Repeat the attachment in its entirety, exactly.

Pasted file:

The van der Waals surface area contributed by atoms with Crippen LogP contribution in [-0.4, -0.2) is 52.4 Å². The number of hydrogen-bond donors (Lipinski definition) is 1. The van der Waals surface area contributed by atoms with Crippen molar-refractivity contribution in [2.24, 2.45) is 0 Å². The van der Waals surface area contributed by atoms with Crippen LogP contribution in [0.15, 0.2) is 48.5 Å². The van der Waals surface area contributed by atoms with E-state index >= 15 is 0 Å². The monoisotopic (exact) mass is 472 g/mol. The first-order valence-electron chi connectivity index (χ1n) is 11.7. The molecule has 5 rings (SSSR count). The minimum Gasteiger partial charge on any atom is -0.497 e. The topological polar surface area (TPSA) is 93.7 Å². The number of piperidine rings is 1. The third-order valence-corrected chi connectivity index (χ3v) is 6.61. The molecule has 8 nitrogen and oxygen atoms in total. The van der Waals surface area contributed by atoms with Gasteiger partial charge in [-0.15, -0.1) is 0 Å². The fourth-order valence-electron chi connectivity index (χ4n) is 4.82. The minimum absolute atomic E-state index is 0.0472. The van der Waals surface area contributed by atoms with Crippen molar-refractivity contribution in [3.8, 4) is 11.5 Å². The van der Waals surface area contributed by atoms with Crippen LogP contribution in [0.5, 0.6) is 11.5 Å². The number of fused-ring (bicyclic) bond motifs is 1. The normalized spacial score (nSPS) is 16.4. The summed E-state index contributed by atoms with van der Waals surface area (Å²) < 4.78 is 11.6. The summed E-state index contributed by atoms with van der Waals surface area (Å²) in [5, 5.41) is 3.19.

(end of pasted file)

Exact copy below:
The van der Waals surface area contributed by atoms with Crippen LogP contribution in [-0.4, -0.2) is 52.4 Å². The number of hydrogen-bond donors (Lipinski definition) is 1. The van der Waals surface area contributed by atoms with Crippen molar-refractivity contribution in [2.24, 2.45) is 0 Å². The van der Waals surface area contributed by atoms with Crippen LogP contribution in [0.15, 0.2) is 48.5 Å². The van der Waals surface area contributed by atoms with E-state index >= 15 is 0 Å². The monoisotopic (exact) mass is 472 g/mol. The first-order valence-electron chi connectivity index (χ1n) is 11.7. The molecule has 5 rings (SSSR count). The minimum Gasteiger partial charge on any atom is -0.497 e. The topological polar surface area (TPSA) is 93.7 Å². The number of piperidine rings is 1. The third-order valence-corrected chi connectivity index (χ3v) is 6.61. The molecule has 8 nitrogen and oxygen atoms in total. The van der Waals surface area contributed by atoms with Gasteiger partial charge in [-0.15, -0.1) is 0 Å². The fourth-order valence-electron chi connectivity index (χ4n) is 4.82. The minimum absolute atomic E-state index is 0.0472. The van der Waals surface area contributed by atoms with Crippen molar-refractivity contribution in [3.8, 4) is 11.5 Å². The van der Waals surface area contributed by atoms with Crippen LogP contribution in [0.5, 0.6) is 11.5 Å². The number of fused-ring (bicyclic) bond motifs is 1. The normalized spacial score (nSPS) is 16.4. The summed E-state index contributed by atoms with van der Waals surface area (Å²) < 4.78 is 11.6. The summed E-state index contributed by atoms with van der Waals surface area (Å²) in [5, 5.41) is 3.19.